Editor’s note: This is part of Just Security’s Symposium on the ICC OTP’s Policy on Complementarity and Cooperation.

Today, June 20, the Office of the Prosecutor (OTP) of the International Criminal Court (ICC) hosts the next event launching its new Policy on Complementarity and Cooperation, this event at The Hague, with the participation of State Parties, civil society and international organizations, and other partners of the ICC community. This follows a series of simultaneous launch events in Bogotá, Colombia, and Bangui, Central African Republic, in April 2024, and a consultation process that started in October 2023.

The new Policy distils a number of OTP practices of complementarity (the international legal principle under which the ICC is intended to complement, rather than replace, national criminal systems) and cooperation with national systems, and describes a new and comprehensive path forward. In the new Policy, the OTP becomes a hub for accountability efforts, partnering with national authorities and regional accountability mechanisms. I have supported the OTP’s creation of the policy in my role as Special Advisory on Complementarity to the Prosecutor.

The Policy’s cornerstone is the OTP’s strategy of a two-track approach. The Office seeks to engage in partnership with States to promote cooperation and complementary action, while remaining attentive of its mandate to investigate and prosecute Rome Statute crimes.

This approach is crucial, as it highlights the reinforcing relation between the OTP’s partnership and cooperation with domestic authorities, and its continuing vigilance to ensure that the ICC’s mandate is fulfilled when it is warranted. To that effect, the Policy is structured around four pillars:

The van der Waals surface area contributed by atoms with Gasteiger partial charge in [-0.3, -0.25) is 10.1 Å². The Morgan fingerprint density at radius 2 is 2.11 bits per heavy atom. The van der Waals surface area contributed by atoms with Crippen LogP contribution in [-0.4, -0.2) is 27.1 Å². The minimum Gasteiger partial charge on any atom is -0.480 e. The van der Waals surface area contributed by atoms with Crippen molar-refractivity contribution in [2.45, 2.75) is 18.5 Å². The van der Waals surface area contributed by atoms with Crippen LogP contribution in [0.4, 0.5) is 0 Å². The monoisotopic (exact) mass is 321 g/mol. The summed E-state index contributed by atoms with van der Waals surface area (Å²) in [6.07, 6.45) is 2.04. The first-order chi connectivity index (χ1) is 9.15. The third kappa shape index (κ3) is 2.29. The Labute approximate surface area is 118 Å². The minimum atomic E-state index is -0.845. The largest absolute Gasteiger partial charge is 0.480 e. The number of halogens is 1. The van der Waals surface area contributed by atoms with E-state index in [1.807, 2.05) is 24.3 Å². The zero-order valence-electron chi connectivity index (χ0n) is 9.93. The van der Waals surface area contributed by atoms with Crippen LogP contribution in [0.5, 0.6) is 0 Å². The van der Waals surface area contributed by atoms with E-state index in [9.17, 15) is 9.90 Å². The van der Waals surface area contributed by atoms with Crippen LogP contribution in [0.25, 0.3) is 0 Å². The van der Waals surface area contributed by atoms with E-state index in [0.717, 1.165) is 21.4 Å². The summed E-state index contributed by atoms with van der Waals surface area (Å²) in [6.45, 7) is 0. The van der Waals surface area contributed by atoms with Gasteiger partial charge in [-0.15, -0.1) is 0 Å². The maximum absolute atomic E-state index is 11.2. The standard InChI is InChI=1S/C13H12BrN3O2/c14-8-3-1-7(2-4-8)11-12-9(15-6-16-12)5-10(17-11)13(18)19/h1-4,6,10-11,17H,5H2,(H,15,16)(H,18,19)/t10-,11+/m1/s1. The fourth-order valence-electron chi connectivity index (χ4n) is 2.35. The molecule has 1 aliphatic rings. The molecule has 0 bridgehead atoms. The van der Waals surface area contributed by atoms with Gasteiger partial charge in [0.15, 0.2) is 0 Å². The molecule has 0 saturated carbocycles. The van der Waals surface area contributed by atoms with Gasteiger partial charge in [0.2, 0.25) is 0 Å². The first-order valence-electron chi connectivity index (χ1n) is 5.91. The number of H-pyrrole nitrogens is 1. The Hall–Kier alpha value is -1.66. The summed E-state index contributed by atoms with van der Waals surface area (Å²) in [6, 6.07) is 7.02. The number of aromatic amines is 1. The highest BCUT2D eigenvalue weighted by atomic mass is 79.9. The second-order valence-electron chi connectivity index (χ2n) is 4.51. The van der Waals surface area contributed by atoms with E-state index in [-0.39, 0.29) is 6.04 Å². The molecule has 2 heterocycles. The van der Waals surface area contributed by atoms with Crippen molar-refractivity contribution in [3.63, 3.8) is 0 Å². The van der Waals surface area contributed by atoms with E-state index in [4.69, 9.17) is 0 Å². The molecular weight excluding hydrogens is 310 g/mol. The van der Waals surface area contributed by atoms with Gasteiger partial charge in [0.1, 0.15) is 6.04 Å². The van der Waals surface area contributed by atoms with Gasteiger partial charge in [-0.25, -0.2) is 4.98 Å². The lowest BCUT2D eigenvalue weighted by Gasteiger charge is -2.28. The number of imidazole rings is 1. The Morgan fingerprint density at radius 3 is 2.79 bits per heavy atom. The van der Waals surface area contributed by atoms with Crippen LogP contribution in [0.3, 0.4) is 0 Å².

• Creating a community of practice. The OTP will promote spaces for the exchange of information and ideas with national authorities, tracking domestic proceedings relating to core international crimes developments. In particular, the Policy emphasizes the creation of a Complementarity and Cooperation Forum, the establishment of Situation Briefs, the expansion of secondments of personnel from State Parties to the OTP, and the strengthening of support and assistance to national authorities, among other measures that will increase the points of contact between States and the OTP.
  • Leveraging technology as an accelerant for justice. The OTP will reinforce its information systems to enhance evidence management, both for the Office’s own needs, and analyze evidence and share materials derived from requests for assistance from States.
  • Bringing justice to the communities. The OTP will establish field offices, initially in Ukraine, Venezuela, Bangladesh, and Libya. Moreover, through the Policy, the OTP seeks to strengthen collaboration with civil society organizations, national authorities, and specialised accountability mechanisms. Similarly, the OTP will seek to hold at least part of the proceedings before the Court in the situation country or region, seeking to be as close as possible to the affected communities.
  • Harnessing cooperation mechanisms. Finally, building on its collaboration with Eurojust, the European Union Agency for Criminal Justice Cooperation, to establish a Joint Investigation Team (JIT) on alleged core international crimes, the OTP will seek to identify opportunities to cooperate with other national authorities, transitional justice mechanisms, and other rule of law and accountability actors, in support of their investigations and prosecutions.

The OTP’s new Policy offers a comprehensive approach to complementarity and cooperation. Through its two-track approach, the Policy positions the OTP as a veritable hub for international criminal justice, and creates a workable framework for catalyzing genuine domestic proceedings, while remaining vigilant if States fail to prosecute Rome Statute crimes.

Over the next few weeks, Just Security will host a series of guest posts that examine the Policy from different perspectives, which will be added here as they are published:

IMAGE: The International Criminal Court (via Getty Images).